Now don't get me wrong here, if they did re-release a bunch of old themes, I'd buy them all in a heartbeat. But I recognize that Lego won't do that because kids aren't going to have nostalgia value from them, and the adults that would are a far too small demographic to justify doing it. Note that whenever Lego does something to cater to adults, it's always a relatively small-scale release that they only sell through the catalog: The Star Wars UCS stuff, the Medieval Market Village, the Legends sets, etc.
Now as far as Ben 10 goes, even in the context of catering to kids I think that was a somewhat boneheaded move on Lego's part, (though I dunno, maybe that show's more popular than I think; it wouldn't surprise me given the crap kids watch nowadays) but saying that Lego's going down the tubes because they release one crappy line (that's essentially Lego-in-name-only, they don't look like they're compatible with anything else) while they release a bunch of other great stuff just seems awfully pedantic to me.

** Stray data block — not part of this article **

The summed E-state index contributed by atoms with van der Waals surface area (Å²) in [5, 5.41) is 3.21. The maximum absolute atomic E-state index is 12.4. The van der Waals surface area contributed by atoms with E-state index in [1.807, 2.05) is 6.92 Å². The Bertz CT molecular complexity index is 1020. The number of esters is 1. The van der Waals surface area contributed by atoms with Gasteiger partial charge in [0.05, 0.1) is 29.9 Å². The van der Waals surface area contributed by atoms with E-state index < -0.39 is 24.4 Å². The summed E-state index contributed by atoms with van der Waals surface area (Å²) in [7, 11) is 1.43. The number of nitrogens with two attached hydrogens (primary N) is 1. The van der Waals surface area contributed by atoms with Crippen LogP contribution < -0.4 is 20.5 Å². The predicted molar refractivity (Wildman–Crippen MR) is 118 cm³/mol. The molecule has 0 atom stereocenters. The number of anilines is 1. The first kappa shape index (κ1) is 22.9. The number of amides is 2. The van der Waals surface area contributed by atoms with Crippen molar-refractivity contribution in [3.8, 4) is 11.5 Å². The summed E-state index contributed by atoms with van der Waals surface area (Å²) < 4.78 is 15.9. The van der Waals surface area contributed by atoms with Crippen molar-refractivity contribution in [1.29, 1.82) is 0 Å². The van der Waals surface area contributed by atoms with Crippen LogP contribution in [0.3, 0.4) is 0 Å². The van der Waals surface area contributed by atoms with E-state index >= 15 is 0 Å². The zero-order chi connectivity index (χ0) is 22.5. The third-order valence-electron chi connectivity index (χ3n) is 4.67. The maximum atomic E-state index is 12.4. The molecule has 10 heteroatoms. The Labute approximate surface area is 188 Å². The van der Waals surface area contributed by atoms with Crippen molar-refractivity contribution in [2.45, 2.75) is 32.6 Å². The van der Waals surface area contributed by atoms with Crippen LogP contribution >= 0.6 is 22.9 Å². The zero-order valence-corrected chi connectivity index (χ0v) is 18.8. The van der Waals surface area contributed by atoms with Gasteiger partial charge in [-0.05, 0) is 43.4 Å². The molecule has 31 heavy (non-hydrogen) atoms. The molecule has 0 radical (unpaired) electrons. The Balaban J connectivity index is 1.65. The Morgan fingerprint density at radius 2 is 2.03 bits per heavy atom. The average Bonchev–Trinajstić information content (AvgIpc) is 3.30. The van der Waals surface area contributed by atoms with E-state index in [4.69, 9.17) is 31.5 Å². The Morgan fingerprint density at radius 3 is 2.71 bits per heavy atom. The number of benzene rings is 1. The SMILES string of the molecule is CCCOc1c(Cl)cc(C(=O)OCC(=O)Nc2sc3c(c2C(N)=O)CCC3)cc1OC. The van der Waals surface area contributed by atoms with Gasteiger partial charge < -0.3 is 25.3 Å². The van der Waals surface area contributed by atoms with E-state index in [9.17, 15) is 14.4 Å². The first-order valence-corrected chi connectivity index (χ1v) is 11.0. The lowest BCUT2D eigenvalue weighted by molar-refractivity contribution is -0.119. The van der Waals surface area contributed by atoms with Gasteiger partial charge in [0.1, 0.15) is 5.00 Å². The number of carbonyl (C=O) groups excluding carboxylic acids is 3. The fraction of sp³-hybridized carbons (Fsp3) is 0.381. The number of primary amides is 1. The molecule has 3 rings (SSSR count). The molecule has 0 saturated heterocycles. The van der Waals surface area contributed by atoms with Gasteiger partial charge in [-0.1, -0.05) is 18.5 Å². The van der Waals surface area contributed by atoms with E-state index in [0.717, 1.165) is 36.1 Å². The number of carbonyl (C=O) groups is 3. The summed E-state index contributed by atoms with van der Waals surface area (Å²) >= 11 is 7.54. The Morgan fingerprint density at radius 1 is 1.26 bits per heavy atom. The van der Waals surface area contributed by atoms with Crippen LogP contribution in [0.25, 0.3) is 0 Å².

Anyway, this topic seems to have completely jumped the tracks, so I suppose it's time to split it.
Oh, and Thrawn, I have blurred up the background a bit, which I hope will help. Try refreshing and see if you can read more easily on the sand now. I'm going to use it on the background of my site too, so I want it to be readable.
Much better. I'd still suggest adding a flat tan skin when you get around to adding more skins, though.